By Jon Hilsenrath and Pedro Nicolaci da Costa
JACKSON HOLE, Wyo.--Federal Reserve Chairwoman Janet Yellen pointed to an improving U.S. job market, but was noncommittal about how this progress would affect the timing of interest rate increases in a speech before global central bankers at an economic symposium here.
"The economy has made considerable progress in recovering from the largest and most sustained loss of employment in the United States since the Great Depression," she said in remarks delivered here Friday. "These developments are encouraging, but it speaks to the depth of the damage that, five years after the end of the recession, the labor market has yet to fully recover."
Ms. Yellen stuck to an equivocalline she used in July in testimony to Congress. If the job market continues to improve more rapidly than expected or inflation rises quickly to the Fed's 2% goal, the Fed could raise rates sooner than expected. But if progress stalls, low rates will persist.
She delivered her comments amid a deepening debate at the U.S. central bank about when to start raising short-term interest rates from near zero, where they have been since December 2008. Many Fed officials don't expect to move rates until mid-2015, but a falling jobless rate and other indicators of improving job markets have led some officials to press for earlier moves.
Labor indicators "have improved more rapidly than the (Fed) had anticipated," Ms. Yellen acknowledged. However her comments made clear that she isn't ready to move, in part because she is grappling for answers to questions about puzzling labor markets scrambled by the 2008 financial crisis.
"There is no simple recipe for appropriate policy in this context," Ms. Yellen said. "Monetary policy ultimately must be conducted in a pragmatic manner that relies not on any particular indicator or model, but instead reflects an ongoing assessment of a wide range of information in the context of our ever-evolving understanding of the economy."
Judging the degree of slack in the economy is particularly hard right now, she argued, because of shifts in labor force participation, part-time employment, the demographics of the workforce, wage growth and broader measures of labor market dynamism. "A considerable body of research suggests that the behavior of these and other labor market variables has changed since the Great Recession," she said, complicating her decisions.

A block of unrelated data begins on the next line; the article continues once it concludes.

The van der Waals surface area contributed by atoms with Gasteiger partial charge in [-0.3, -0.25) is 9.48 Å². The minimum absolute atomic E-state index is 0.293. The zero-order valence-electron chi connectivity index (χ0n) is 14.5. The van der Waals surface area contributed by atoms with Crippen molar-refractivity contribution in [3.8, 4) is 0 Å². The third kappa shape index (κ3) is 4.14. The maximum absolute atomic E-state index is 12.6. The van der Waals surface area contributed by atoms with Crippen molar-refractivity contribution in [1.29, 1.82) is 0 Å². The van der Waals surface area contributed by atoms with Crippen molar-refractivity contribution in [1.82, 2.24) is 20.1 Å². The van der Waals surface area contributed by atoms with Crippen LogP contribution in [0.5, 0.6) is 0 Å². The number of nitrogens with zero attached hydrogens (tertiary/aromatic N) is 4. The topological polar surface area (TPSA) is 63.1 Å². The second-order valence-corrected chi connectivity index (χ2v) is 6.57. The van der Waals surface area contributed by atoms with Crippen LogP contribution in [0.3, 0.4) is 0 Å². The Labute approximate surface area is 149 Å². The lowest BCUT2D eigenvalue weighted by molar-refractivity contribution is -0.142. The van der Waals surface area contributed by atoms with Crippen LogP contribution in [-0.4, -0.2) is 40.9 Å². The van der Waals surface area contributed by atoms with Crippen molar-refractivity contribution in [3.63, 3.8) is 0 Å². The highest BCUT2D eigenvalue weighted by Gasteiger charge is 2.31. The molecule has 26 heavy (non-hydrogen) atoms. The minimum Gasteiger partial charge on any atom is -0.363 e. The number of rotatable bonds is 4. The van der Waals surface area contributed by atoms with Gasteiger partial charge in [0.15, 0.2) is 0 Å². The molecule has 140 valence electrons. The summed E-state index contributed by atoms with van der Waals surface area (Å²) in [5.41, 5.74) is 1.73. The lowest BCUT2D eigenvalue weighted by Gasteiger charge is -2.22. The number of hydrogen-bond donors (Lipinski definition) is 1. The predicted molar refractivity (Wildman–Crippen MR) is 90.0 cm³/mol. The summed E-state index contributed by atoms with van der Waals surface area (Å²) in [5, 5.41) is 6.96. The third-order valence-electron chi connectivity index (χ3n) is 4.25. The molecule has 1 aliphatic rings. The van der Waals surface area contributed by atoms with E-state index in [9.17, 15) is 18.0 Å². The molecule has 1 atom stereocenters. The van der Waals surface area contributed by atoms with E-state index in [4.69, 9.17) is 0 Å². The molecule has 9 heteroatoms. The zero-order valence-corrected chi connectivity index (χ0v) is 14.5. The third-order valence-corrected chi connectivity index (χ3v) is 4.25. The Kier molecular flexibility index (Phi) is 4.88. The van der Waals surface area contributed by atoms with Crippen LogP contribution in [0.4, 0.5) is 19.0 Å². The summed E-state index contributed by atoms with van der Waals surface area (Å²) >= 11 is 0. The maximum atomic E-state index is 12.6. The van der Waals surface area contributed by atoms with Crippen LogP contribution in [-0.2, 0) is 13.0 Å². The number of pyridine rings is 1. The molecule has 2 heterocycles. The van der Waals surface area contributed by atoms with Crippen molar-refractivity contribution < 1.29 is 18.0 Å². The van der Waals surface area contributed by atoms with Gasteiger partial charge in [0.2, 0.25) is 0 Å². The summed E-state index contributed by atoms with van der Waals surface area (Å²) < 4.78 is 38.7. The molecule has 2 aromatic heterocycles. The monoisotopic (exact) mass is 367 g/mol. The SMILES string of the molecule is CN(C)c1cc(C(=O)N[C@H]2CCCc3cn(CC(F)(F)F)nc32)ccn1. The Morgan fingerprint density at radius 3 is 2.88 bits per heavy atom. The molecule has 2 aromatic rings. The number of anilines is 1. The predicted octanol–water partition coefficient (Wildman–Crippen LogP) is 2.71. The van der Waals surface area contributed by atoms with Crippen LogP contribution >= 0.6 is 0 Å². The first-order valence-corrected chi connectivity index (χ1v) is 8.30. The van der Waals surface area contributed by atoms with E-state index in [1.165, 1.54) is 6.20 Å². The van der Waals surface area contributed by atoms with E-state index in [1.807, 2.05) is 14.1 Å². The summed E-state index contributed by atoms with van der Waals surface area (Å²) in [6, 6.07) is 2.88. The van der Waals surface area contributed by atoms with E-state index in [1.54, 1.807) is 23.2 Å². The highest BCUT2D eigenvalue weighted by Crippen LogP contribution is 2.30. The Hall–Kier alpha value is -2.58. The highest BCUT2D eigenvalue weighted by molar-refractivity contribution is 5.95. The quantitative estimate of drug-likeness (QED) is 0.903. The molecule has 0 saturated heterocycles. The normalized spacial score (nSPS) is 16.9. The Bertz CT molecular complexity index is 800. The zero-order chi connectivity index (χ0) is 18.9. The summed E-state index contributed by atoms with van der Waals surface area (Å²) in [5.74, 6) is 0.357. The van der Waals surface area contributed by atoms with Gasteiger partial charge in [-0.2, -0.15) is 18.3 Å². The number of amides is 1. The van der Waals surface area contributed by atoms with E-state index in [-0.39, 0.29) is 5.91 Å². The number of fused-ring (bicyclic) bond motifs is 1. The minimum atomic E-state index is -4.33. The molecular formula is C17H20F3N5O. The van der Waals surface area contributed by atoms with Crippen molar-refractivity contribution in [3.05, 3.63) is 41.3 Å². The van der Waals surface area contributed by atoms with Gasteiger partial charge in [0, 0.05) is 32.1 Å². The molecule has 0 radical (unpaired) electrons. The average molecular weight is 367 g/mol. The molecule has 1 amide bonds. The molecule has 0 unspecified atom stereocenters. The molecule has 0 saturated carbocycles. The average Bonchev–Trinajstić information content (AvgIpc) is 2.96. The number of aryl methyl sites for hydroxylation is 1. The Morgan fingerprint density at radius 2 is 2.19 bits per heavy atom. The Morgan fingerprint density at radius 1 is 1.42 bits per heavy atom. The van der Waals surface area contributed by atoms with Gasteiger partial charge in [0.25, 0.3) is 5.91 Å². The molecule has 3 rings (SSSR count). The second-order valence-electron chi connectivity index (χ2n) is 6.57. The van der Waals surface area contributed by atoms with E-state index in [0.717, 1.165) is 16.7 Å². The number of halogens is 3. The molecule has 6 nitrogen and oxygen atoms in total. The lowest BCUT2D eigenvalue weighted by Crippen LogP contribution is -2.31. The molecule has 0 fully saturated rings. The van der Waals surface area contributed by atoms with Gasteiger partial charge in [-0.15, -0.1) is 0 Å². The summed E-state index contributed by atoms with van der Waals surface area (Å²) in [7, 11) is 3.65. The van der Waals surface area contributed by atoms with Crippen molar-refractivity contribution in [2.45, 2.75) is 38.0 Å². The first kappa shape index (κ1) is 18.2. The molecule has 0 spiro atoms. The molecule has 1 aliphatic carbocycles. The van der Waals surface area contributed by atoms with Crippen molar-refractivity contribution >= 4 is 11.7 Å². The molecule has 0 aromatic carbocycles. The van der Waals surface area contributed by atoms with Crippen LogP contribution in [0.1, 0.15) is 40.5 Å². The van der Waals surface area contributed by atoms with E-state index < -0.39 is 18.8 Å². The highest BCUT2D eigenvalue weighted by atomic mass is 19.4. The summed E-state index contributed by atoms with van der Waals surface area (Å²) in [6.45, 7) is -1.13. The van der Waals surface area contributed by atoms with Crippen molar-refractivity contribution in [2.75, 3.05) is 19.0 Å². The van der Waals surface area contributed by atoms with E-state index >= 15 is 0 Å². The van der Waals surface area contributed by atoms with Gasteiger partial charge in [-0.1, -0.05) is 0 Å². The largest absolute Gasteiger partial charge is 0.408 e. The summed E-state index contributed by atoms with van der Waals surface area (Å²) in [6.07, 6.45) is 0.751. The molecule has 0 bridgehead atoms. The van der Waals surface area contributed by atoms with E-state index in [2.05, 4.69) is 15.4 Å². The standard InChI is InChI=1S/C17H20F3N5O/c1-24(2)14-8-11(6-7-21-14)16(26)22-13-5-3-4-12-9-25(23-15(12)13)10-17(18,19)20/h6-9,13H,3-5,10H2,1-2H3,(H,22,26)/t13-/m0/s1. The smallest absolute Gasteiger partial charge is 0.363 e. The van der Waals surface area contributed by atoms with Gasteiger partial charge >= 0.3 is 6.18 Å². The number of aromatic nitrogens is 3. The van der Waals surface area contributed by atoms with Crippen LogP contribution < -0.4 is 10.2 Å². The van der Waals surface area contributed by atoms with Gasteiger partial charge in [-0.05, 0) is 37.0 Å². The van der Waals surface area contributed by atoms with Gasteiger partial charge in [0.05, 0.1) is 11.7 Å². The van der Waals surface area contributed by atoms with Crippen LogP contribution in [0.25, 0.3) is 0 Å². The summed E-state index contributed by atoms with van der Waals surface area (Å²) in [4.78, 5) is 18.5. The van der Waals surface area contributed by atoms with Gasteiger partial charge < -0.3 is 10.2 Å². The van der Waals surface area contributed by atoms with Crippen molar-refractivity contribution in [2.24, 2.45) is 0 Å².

The Fed's low-interest rate policies have been controversial, with even some Fed officials worrying the central bank is either laying the groundwork for a spurt of high inflation or pumping up bubbles in asset markets.
Her remarks suggested Ms. Yellen is growing more ambivalent about the central bank's prolonged policy of low interest rates. In one place, for example, she expressed some concern that the Fed could wait too long to raise rates, whereas in the past she had tended to emphasize the risks of moving too soon.
"Maintaining a high degree of monetary policy accommodation until inflation pressures emerge could, in this case, unduly delay the removal of accommodation, necessitating an abrupt and potentially disruptive tightening of policy later on," she said.
However here, too, she was equivocal. A stronger economy and higher wages might in turn draw workers back into the labor force and hold down wages in the longer run. "As a consequence, tightening monetary policy as soon as inflation moves back toward 2% might, in this case, prevent labor markets from recovering fully."
Many private forecasters now expect the Fed will begin raising interest rates in the summer of 2015, a view many Fed officials have encouraged.
Write to Jon Hilsenrath at firstname.lastname@example.org and Pedro Nicolaci da Costa at email@example.com
(END) Dow Jones Newswires
August 22, 2014 11:34 ET (15:34 GMT)
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